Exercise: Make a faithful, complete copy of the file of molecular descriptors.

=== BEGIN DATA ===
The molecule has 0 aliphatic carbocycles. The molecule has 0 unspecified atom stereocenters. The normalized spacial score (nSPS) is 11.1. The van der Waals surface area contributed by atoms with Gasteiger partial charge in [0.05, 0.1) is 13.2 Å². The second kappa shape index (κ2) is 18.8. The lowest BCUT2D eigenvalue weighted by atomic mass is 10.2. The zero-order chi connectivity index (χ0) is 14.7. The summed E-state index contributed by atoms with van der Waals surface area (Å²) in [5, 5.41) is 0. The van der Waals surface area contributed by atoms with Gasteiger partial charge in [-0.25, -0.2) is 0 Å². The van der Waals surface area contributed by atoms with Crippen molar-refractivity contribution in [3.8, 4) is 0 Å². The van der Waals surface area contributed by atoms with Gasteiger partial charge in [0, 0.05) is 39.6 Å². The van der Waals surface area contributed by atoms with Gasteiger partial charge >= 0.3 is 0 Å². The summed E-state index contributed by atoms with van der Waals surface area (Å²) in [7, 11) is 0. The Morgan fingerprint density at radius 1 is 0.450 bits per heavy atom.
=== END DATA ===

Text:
The molecule has 0 aliphatic carbocycles. The molecule has 0 unspecified atom stereocenters. The normalized spacial score (nSPS) is 11.1. The van der Waals surface area contributed by atoms with Gasteiger partial charge in [0.05, 0.1) is 13.2 Å². The second kappa shape index (κ2) is 18.8. The lowest BCUT2D eigenvalue weighted by atomic mass is 10.2. The zero-order chi connectivity index (χ0) is 14.7. The summed E-state index contributed by atoms with van der Waals surface area (Å²) in [5, 5.41) is 0. The van der Waals surface area contributed by atoms with Gasteiger partial charge in [-0.25, -0.2) is 0 Å². The van der Waals surface area contributed by atoms with Crippen molar-refractivity contribution in [3.8, 4) is 0 Å². The van der Waals surface area contributed by atoms with Gasteiger partial charge in [0, 0.05) is 39.6 Å². The van der Waals surface area contributed by atoms with Gasteiger partial charge >= 0.3 is 0 Å². The summed E-state index contributed by atoms with van der Waals surface area (Å²) in [7, 11) is 0. The Morgan fingerprint density at radius 1 is 0.450 bits per heavy atom.